First I cut out the body parts from card stock. There are lots of templates for jumping jacks floating around the internet to inspire you. The German book had a very stylized doll, with a pinched waist and pointy feet, which I totally copied.
You will note that I punched small holes at the shoulders, top and bottom of thigh piece and top of arm and foot pieces. These holes will hold the brads. So, check out how large your brads are and make sure your hole is the right size. The big brass fasteners you get at office supply stores don't work very well with this as they stick out all over the place. I used smaller brads from a craft store.
 I then punched an even tinier second hole at the top of the two arm pieces and the top of the legs. This second hole will be for the string. It should not be too close to the edge as it could tear if people get too rowdy with the jumping jack.

I glued tissue paper onto my body parts. The leg and feet pieces are black and the body is red. I also cut out a hat piece and covered it with black tissue paper. The chin strap is white paper colored black, cut to frame the face. I used Mod Podge to apply the tssue and put a few coats on top to make it a little sturdier.

I drew the face using a black Sharpie. (Pencil first.) After I colored the face I glued on the hair and chin strap. I also used black marker on the cuffs and collar and added a white tissue belt and gold accents using a paint pen.
 I attached the arms and legs loosely with brads so the limbs can dangle freely. Then I took a needle and some embroidery floss and rigged up the back. I tied a straight string between the arm holes. This needs to be tight but not tight enough that it causes the arms to pull up. Don't worry about the ends of the string until later. Tie a straight string between the top of the legs. Then Tie a string from he middle of the top string to the bottom string and have it hang down. I added a bead to the bottom. I don't really care what the back of this guy looks like so I trimmed the edges of the string and taped them down. You could probably do this neater if you are so inclined. My kids LOVE the jumping jack. I am going to make some more blank body part pieces and let them design their own. My daughter wants to make a princess and my son probably has some incredibly complicated design of his own.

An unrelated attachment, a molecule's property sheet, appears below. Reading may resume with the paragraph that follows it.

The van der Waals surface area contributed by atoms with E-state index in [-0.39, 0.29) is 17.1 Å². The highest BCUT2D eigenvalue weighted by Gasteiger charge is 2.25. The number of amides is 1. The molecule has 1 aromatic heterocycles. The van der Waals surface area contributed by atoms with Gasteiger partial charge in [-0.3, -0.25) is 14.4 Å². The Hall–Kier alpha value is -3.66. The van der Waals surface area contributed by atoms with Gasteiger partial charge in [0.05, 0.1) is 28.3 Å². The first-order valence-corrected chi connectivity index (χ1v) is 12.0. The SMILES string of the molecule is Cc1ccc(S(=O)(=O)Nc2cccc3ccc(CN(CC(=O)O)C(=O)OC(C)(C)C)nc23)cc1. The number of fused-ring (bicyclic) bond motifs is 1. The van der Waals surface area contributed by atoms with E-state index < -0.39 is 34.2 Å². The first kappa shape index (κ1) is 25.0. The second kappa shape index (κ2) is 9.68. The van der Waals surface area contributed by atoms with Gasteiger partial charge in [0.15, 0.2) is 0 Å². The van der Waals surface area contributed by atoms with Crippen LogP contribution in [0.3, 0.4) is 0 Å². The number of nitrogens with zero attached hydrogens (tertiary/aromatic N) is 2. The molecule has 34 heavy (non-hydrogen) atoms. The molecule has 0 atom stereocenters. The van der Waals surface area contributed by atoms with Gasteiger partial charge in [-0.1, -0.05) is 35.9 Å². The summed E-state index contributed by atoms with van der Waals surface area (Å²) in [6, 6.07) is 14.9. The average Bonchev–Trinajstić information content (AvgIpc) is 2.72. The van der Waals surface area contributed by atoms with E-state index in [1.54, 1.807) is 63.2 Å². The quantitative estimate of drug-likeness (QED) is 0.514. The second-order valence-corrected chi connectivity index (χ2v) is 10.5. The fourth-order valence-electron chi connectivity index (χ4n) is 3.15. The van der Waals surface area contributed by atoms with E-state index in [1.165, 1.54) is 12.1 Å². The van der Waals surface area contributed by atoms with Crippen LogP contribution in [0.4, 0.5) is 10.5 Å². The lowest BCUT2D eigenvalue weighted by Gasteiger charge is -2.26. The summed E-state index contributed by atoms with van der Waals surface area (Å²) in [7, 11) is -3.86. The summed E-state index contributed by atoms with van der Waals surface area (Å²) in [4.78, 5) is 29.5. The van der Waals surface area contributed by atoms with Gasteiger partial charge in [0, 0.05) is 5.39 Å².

Other projects inspired by our love of England:
What is in Dr. Watson's Desk?

Ms. Marple's Desk

Sherlock Holmes Stenciled Pillow

The Parlor from Longbourn House

Wednesday, April 2, 2014

Easter Shadow Box

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I bought my daughter the Melissa and Doug Pasture Pals toy many years ago. I still find the horses floating around the house on occasion but she never spent too much time playing with this toy. I have been looking at the box, which is wooden and has 12 compartments, thinking it would make a great shadow box. I finally decided to make a shadow box for Easter. The idea is that this is the place the bunnies live and work on the eggs. I used a combination of dollhouse accessories and hand made items to make up the house.  I have to say that every child who has walked into my house in the past week has been absolutely thrilled by this box and immediately demand that they be allowed to make their own diorama. 
I will go room by room and tell you what I included in my little workshop.

Here is what the box looked like originally. We painted the wood green and attached shingles across the top. I used dollhouse shingles and glued them on in layers. It is a little tricky at the corners because when you cut the shingles with scissors they splinter but I thought a rustic look was OK for the bunny house.